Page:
Sep. 3, 2014

Why the English major is one of the most valuable degrees

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March 24, 2014

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“So, do you want to teach?”

Almost 90 percent of the time, that’s the response I get when I tell someone I’m an English major, and I’m sure most English majors can relate. While we may take pride in the number of classics we’ve read, pages we’ve written and words in our vocabulary, it hurts that much of the student population thinks those classics, pages and words are utterly useless when it comes to the real world. After all, why does it matter if we can spot the central theme of “For Whom the Bell Tolls”?

After philosophy, English majors probably get more heat than anyone. While most of campus (even the philosophy department) spends its time searching for truth, we have our heads buried in fiction, sometimes known as the made-up stories some old, dead guy decided to write down a million bajillion years ago. When you look at it that way, there isn’t much you can do with an English degree, except teach others about made-up stories and their old, dead authors.

Teaching is great, but (surprise!) it’s not the only option. Many (most?) English majors want to be writers, although admitting that is even worse than the initial “I’m an English major” confession. These days, saying “I want to be a writer” sounds like the equivalent of “I want to be a rock star.” People look at you, blink a few times, and say, “Well, good luck with that.”

But being a writer does not necessarily mean you have to write the next great American novel. In fact, you don’t even have to be published. Being a writer is, well, writing, and unfortunately, that’s a vanishing art. As high schools continue to teach to the test — that is, push the five-paragraph essay — fewer and fewer students take writing seriously. It’s a formula, and while it might suffice in academia, it’s not the type of writing employers want to see. That’s why, despite common belief, English majors often do very well when it comes to the job market. A recent article in The Huffington Post points out that English majors only have around 9.8 percent unemployment directly after graduation, whereas “practical” majors such as economics and political science have 10.4 and 11.1 percent unemployment, respectively.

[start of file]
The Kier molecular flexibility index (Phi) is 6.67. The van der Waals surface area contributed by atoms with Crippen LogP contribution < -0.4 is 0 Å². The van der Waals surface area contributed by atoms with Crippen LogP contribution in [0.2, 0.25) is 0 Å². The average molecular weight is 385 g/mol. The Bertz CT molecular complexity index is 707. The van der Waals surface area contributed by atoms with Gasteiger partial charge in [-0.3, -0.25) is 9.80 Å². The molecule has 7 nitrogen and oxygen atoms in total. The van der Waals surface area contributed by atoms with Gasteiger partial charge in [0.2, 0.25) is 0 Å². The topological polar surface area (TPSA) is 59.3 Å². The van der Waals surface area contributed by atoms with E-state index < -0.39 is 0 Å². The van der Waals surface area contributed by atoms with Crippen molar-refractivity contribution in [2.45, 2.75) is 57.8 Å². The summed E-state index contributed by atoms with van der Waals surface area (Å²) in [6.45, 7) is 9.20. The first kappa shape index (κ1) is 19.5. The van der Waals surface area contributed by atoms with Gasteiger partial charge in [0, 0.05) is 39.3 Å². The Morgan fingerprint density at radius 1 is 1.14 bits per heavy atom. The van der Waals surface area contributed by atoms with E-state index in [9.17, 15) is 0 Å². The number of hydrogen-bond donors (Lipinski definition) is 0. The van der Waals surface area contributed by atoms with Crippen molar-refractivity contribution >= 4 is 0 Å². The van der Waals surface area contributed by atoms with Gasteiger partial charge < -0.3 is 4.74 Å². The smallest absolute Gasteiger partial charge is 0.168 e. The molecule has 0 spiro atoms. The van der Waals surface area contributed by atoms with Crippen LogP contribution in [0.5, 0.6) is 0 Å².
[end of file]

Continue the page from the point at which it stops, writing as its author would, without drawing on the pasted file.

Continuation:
And no, those jobs aren’t only in teaching, or even the other “typical” English major jobs, such as journalism, publishing and copywriting. Many English majors enter media, politics and business, where communication skills are crucial. In addition, those careers require that one understands people, and no major, except perhaps psychology, does that better than English.

A study at Emory University showed that reading fiction improves empathy, imagination and visualization abilities. It also “improves cognition and mental health, helping us to destress, sleep better and even help you stay sharp.” I’ve even heard it said that readers tend to unconsciously emulate their favorite characters: Whether they realize it or not, they’re likely to adopt Scarlett O’Hara’s resilience, Harry Potter’s courage, or Samwise Gamgee’s loyalty. Then there’s the argument that English majors don’t study literature, necessarily; rather, they look at what it means to be human.

Nobody says it better than Robin William’s character in the film “Dead Poets Society”: “We don’t read and write poetry because it’s cute. We read and write poetry because we are members of the human race. And the human race is filled with passion. And medicine, law, business, engineering — these are noble pursuits and necessary to sustain life. But poetry, beauty, romance, love — these are what we stay alive for.”

I might also point out that literature is one of the oldest disciplines, and there’s something to be said for the adage “tried and true.” Humans have been telling stories for centuries. For the longest time, they have been a critical element of learning. Stories teach us morals and values, both when we are young and as we grow older.

No, a degree in English won’t help cure cancer, or improve clean energy, or discover life on other planets. But it will help us understand humanity, and if that’s not practical, what is?

Email Samantha Farkas at sbfarkas@email.wm.edu.

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Samantha Farkas

Samantha Farkas

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